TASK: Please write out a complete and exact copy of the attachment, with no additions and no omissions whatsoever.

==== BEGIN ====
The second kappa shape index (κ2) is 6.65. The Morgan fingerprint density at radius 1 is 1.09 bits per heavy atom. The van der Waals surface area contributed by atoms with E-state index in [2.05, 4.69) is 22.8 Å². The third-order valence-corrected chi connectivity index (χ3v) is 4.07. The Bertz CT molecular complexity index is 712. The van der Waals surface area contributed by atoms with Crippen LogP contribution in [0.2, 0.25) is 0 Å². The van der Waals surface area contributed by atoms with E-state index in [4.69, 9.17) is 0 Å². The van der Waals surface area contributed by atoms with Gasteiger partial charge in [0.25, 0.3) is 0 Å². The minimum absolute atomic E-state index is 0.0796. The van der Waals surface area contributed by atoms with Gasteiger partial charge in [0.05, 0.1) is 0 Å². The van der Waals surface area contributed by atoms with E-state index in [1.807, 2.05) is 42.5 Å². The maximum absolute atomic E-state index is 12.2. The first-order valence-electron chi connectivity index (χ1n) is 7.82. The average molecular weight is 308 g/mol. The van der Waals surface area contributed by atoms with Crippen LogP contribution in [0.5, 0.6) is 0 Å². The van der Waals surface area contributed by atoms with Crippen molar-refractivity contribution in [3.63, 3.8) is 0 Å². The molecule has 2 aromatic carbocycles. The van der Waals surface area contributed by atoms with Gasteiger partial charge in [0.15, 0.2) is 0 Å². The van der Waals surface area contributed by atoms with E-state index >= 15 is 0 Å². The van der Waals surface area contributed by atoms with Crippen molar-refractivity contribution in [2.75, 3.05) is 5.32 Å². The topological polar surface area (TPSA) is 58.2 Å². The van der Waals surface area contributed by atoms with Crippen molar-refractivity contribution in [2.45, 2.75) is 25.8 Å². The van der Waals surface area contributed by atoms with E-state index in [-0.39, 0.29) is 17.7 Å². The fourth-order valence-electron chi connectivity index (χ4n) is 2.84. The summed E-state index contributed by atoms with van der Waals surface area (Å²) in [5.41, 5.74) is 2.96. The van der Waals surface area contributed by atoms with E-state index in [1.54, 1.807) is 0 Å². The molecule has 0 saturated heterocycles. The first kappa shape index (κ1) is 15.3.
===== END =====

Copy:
The second kappa shape index (κ2) is 6.65. The Morgan fingerprint density at radius 1 is 1.09 bits per heavy atom. The van der Waals surface area contributed by atoms with E-state index in [2.05, 4.69) is 22.8 Å². The third-order valence-corrected chi connectivity index (χ3v) is 4.07. The Bertz CT molecular complexity index is 712. The van der Waals surface area contributed by atoms with Crippen LogP contribution in [0.2, 0.25) is 0 Å². The van der Waals surface area contributed by atoms with E-state index in [4.69, 9.17) is 0 Å². The van der Waals surface area contributed by atoms with Gasteiger partial charge in [0.25, 0.3) is 0 Å². The minimum absolute atomic E-state index is 0.0796. The van der Waals surface area contributed by atoms with Gasteiger partial charge in [0.05, 0.1) is 0 Å². The van der Waals surface area contributed by atoms with E-state index in [1.807, 2.05) is 42.5 Å². The maximum absolute atomic E-state index is 12.2. The first-order valence-electron chi connectivity index (χ1n) is 7.82. The average molecular weight is 308 g/mol. The van der Waals surface area contributed by atoms with Crippen LogP contribution in [0.5, 0.6) is 0 Å². The van der Waals surface area contributed by atoms with Crippen molar-refractivity contribution in [3.63, 3.8) is 0 Å². The molecule has 2 aromatic carbocycles. The van der Waals surface area contributed by atoms with Gasteiger partial charge in [0.15, 0.2) is 0 Å². The van der Waals surface area contributed by atoms with E-state index >= 15 is 0 Å². The van der Waals surface area contributed by atoms with Crippen molar-refractivity contribution in [2.75, 3.05) is 5.32 Å². The topological polar surface area (TPSA) is 58.2 Å². The van der Waals surface area contributed by atoms with Crippen molar-refractivity contribution in [2.45, 2.75) is 25.8 Å². The van der Waals surface area contributed by atoms with E-state index in [-0.39, 0.29) is 17.7 Å². The fourth-order valence-electron chi connectivity index (χ4n) is 2.84. The summed E-state index contributed by atoms with van der Waals surface area (Å²) in [5.41, 5.74) is 2.96. The van der Waals surface area contributed by atoms with E-state index in [1.54, 1.807) is 0 Å². The molecule has 0 saturated heterocycles. The first kappa shape index (κ1) is 15.3.